How can you build trust online and promote yourself and your research? In a poster presented at the recent SGUL annual Research Day, we highlighted some commonly used tools to manage and curate your research profile online, along with some pros and cons of each one.
In this blog we give you some more background and things to think about when considering your scholarly and professional identity online, to help you pick the tools that are right for you, starting with the Open Researcher and Contributor ID (ORCID).
ORCID is a unique persistent identifier for researchers. Signing up to ORCID helps to distinguish you from other researchers and connects you with your achievements. It is simple to sign up for an ORCID, although it is possible to run into difficulties.This blog post from UK ORCID Support outlines some of the weird and wonderful ways some researchers have used these IDs – and how to put things right, for instance if you have managed to register for more than one ID: ORCIDs in the Wild: A Field Guide to the Popular Persistent Identifier
There have been some recent updates to the ORCID interface, and SGUL researchers will be pleased to know that SGUL’s data repository hosted in Figshare, now has an integration with ORCID. When you create an item in Figsharea record will be automatically created in your ORCID account (if you have that function enabled – it’s opt-in).
In CRIS, you can confirm your ORCID ID (Menu > My Account > Data source search > Automatic claiming), so that publications will automatically be added to your publication list.
Twitter can be a great place to form a community and develop relationships with other researchers, but it can take a lot of time and effort to build and maintain a profile there. As well as tweeting links to your research, you’ll need to spend time engaging with other researchers to establish your presence and build your relationships, as well as keeping abreast of community norms around things like hashtag usage. You’ll also need to be aware of the possibility of abuse and harassment: SGUL has recently provided some guidance on what to do if you’re the target of trolling. Twitter may not be a low effort medium, but it can allow you to make connections and have conversations that you might otherwise never have had the opportunity for.
The Publons platform allows you to record, gain credit for, and promote your peer reviewing work, work which may have been hidden in the past. Your public profile shows your verified peer reviews as well as publications, and citation metrics, though be aware that the content is based on coverage in Web of Science and may not consider anything not indexed there. The Publons (now Web of Science) Academy offers free peer-review training.
ResearchGate: While sharing and networking sites such as ResearchGate provide services of value to many researchers, ResearchGate is not considered an open access repository, as you need to create an account to login.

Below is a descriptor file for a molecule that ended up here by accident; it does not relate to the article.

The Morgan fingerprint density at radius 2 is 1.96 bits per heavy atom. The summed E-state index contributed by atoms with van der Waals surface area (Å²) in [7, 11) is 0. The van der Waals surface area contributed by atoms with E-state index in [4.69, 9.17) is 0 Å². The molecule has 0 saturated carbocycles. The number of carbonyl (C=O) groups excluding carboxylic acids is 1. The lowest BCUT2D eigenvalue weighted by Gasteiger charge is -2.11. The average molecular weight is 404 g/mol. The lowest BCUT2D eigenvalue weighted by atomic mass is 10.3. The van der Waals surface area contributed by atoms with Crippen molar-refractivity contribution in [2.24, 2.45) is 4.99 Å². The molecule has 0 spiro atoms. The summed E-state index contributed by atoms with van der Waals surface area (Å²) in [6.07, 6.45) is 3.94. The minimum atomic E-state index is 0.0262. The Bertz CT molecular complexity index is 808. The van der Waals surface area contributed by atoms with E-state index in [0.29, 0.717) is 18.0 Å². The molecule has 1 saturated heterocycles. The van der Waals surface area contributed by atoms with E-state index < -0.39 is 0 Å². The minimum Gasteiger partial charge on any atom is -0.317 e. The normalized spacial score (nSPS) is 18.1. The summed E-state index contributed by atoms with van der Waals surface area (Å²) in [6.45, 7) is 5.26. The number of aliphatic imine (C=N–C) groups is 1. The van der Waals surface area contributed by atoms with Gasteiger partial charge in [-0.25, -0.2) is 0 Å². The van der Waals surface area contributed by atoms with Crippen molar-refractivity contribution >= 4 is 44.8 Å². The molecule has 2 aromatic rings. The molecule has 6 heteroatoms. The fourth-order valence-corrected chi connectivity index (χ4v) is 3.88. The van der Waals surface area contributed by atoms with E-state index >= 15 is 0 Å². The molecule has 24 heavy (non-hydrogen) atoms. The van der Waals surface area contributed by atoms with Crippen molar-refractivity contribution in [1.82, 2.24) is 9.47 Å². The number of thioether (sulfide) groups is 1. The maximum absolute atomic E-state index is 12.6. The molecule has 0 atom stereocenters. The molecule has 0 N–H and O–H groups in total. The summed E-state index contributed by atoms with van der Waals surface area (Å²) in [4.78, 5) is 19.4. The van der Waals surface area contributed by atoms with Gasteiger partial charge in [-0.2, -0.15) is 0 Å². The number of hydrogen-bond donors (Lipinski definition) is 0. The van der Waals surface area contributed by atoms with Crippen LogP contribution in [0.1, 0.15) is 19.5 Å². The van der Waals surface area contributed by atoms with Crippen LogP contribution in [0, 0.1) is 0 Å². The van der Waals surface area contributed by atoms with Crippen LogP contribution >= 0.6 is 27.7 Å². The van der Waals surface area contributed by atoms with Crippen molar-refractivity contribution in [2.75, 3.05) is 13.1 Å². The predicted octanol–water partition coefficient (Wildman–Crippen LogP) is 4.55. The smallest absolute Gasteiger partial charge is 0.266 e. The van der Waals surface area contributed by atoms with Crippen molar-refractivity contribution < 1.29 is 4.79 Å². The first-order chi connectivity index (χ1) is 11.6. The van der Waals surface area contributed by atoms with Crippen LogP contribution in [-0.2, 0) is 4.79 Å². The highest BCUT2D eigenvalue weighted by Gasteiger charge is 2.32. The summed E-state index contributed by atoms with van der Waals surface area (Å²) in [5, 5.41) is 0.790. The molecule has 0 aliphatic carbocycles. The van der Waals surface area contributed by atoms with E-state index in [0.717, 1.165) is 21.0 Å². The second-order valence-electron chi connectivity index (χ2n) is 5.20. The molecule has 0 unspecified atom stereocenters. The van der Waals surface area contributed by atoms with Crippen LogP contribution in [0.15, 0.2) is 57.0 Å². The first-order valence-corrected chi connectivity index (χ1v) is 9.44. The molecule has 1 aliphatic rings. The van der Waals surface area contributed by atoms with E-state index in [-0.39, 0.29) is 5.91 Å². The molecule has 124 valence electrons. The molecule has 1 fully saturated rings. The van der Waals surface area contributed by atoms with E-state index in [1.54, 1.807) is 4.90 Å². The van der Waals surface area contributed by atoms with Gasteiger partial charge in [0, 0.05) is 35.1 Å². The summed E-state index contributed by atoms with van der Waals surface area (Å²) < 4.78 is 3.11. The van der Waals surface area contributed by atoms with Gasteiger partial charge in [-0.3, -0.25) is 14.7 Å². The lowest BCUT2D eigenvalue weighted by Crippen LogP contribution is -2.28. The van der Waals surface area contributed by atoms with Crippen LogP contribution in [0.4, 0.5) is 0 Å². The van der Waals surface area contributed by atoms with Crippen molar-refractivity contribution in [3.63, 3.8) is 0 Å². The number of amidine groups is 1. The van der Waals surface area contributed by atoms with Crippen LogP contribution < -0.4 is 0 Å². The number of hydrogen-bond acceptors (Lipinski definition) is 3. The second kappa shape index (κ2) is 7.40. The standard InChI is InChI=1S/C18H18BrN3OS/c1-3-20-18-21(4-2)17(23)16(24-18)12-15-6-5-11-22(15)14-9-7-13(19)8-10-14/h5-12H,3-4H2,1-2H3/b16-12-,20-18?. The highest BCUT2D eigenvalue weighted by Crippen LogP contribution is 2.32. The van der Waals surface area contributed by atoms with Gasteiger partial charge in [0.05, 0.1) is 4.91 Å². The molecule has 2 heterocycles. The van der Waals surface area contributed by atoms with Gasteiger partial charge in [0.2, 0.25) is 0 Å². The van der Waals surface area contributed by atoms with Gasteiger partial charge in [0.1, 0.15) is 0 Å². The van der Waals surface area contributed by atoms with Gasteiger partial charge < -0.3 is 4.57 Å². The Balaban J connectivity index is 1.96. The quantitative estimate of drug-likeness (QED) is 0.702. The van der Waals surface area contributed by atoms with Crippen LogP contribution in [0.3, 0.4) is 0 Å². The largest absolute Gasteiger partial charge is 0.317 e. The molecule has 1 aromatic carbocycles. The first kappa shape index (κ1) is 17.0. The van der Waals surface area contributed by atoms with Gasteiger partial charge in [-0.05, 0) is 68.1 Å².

Academia.edu, Impact Story, Kudos: These are other sites that can help you share and explore the online impact of your work. These allow you different options of how to sign in (eg Facebook, Twitter) and freemium use is limited to certain features.
The value of open repositories
Bear in mind that commercially or privately owned companies could be taken over at any time1,2 and there is no certainty the content or services will be available on the same terms in future. ResearchGate recently had to take down, at the publishers’ request3, full text articles that researchers had posted which contravened copyright rules.
The sharing platforms that SGUL provides for our researchers, Figshare and SORA, structure the information about the works deposited, making this available in a machine-readable format so these can be more easily found. There are quality assurance and licence information checks before the records are made available.
Speakers at Research Day talked about the acceleration of the work around trials to speed up vaccine development (while maintaining rigour and safety), and about preprinting their research. (For more on preprints, see our blogpost on preprints in the biological, medical and health sciences).
More community driven and not for profit services and digital initiatives such as ORCID, institutional repositories and funder publishing platforms (such as Wellcome Open Research and NIHR Open Research), are helping to open up research and connect the research back to the researchers in a very visible way, allowing for wider scrutiny of the research and who and is communicating it. So it’s worth thinking about how you present yourself and your research online
Any questions? Get in touch with us
- email@example.com (for questions about research data and other types of research output)
- firstname.lastname@example.org (for questions about the CRIS and making your research publications available via SORA)
- email@example.com (for questions about publishing open access)
The SGUL Communications Team can also help you promote your research and reach a wider audience
We look forward to hearing from you.
Jenni Hughes, Research Publications Assistant
Jennifer Smith, Research Publications Librarian
Liz Stovold, Research Data Support Manager
1 Elsevier Expands Footprint in Scholarly Workflow (2017) Inside Higher Ed https://www.insidehighered.com/news/2017/08/03/elsevier-makes-move-institutional-repositories-acquisition-bepress (Accessed 8/12/2021)
2 Wiley Acquires Open Access Innovator Knowledge Unlatched (2021) https://newsroom.wiley.com/press-releases/press-release-details/2021/Wiley-Acquires-Open-Access-Innovator-Knowledge-Unlatched/ (Accessed 8/12/2021)
3 A note on recent content takedowns (2021) https://www.researchgate.net/blog/post/a-note-on-recent-content-takedowns (Accessed 8/12/2021)